Coffee

Coffee flavour notes should be exciting, but they still need to be accurate

Tasting notes play an important role in specialty coffee. Not only do they help guide consumers’ flavour expectations, but they can also allow roasters to form a more cohesive brand identity.

Alongside the rise of specialty coffee has been a preference for lighter roast profiles. And with this shift has also been a wave of more novel and innovative taste and mouthfeel descriptors – including “crème brûlée”, “structured”, and “melted chocolate ice cream”. 

These flavour notes are certainly exciting, and are sure to spark a lot of interest from both seasoned and new specialty coffee drinkers. At the same time, however, it’s crucial that tasting notes remain accurate – or roasters could risk losing the loyalty and trust of their customers.

To learn more, I spoke to Dakota Graff, Director of Coffee and green buyer at Onyx Coffee Lab, and Manny Carrera, owner of Argyle Coffee Roasters.

You may also like our article on whether tasting notes for specialty coffee are going too far.

A woman enjoys a cappuccino at a café.

Tasting notes serve an important purpose

As an industry, we often assess and score coffee based on the balance of five key attributes. These are:

  • Acidity
  • Sweetness
  • Bitterness
  • Mouthfeel (or body)
  • Aftertaste
    • We sometimes talk about umami (a Japanese word that is often used to describe savoury flavours in food, as well as full-bodied textures) characteristics in coffee, too

Additionally, though, we also use specific flavour notes to describe what we experience when drinking coffee. In 2017, World Coffee Research published the second edition of its Sensory Lexicon, which formally identifies 110 flavour, aroma, and texture attributes in coffee – ranging from chocolate and brown sugar to pineapple and fermented.

Tasting notes are usually selected by roasters and green buyers during cuppings, and are printed on the majority of specialty coffee packaging.

The idea behind this is to create reference points to describe coffee flavour and aroma. This is so that roasters can communicate to consumers how a particular coffee tastes.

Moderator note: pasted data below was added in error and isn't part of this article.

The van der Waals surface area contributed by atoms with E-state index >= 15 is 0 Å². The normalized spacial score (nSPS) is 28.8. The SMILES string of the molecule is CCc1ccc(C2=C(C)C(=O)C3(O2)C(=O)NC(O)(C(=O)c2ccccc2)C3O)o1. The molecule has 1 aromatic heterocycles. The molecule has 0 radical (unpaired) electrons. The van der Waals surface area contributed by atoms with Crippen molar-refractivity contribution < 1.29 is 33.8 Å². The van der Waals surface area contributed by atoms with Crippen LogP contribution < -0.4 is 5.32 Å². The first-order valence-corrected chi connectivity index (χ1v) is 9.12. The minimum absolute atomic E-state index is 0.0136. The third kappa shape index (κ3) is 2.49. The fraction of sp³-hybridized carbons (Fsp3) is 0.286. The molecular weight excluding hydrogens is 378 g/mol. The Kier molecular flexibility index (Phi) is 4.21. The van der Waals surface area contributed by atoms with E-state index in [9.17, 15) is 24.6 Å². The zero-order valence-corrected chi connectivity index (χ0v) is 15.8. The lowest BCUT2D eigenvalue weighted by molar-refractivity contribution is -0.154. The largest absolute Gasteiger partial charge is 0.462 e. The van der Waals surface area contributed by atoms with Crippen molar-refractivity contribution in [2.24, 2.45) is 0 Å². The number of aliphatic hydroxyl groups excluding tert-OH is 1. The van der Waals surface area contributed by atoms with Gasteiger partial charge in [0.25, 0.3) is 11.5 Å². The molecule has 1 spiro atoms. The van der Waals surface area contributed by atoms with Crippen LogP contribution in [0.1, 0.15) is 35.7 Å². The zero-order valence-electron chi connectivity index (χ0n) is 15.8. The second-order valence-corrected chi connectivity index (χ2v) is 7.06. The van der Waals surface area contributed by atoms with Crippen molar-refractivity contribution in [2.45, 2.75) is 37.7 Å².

In turn, flavour notes can serve two important purposes: reassuring the consumer that they will know what to expect and to help introduce new people to specialty coffee. In both cases, the consumer can enjoy their drinking experience even more.

A bag of coffee at a coffee shop in the USA.

The subjectivity of tasting notes

Although they are certainly useful, flavour notes are also subjective and largely based on the opinions of a small number of coffee professionals. For example, while one person may taste strawberry jam in their cup, another may taste fresh strawberries – and they could both be “right”. Ultimately, what you taste is dependent on your palate and the foods and cuisines you have been exposed to.

Moreover, the resources we use to identify tasting notes, like the Specialty Coffee Association Coffee Taster’s Flavor Wheel, are more relevant for people in consuming countries such as Europe and North America). And even with the development of localised Flavor Wheels in places like Taiwan and Indonesia, for example, criticisms still remain about the lack of inclusivity with flavour notes in specialty coffee.

Manny Carrera is the founder, owner, and head roaster at Argyle Coffee Roasters in Fort Lauderdale, Florida, US.

“We never really wanted to put flavour descriptors on our bags because we felt it would alienate some customers,” he says. “People just felt terrible when they weren’t able to pick up baker’s chocolate or pineapple acidity, so we chose not to print them on our packaging.”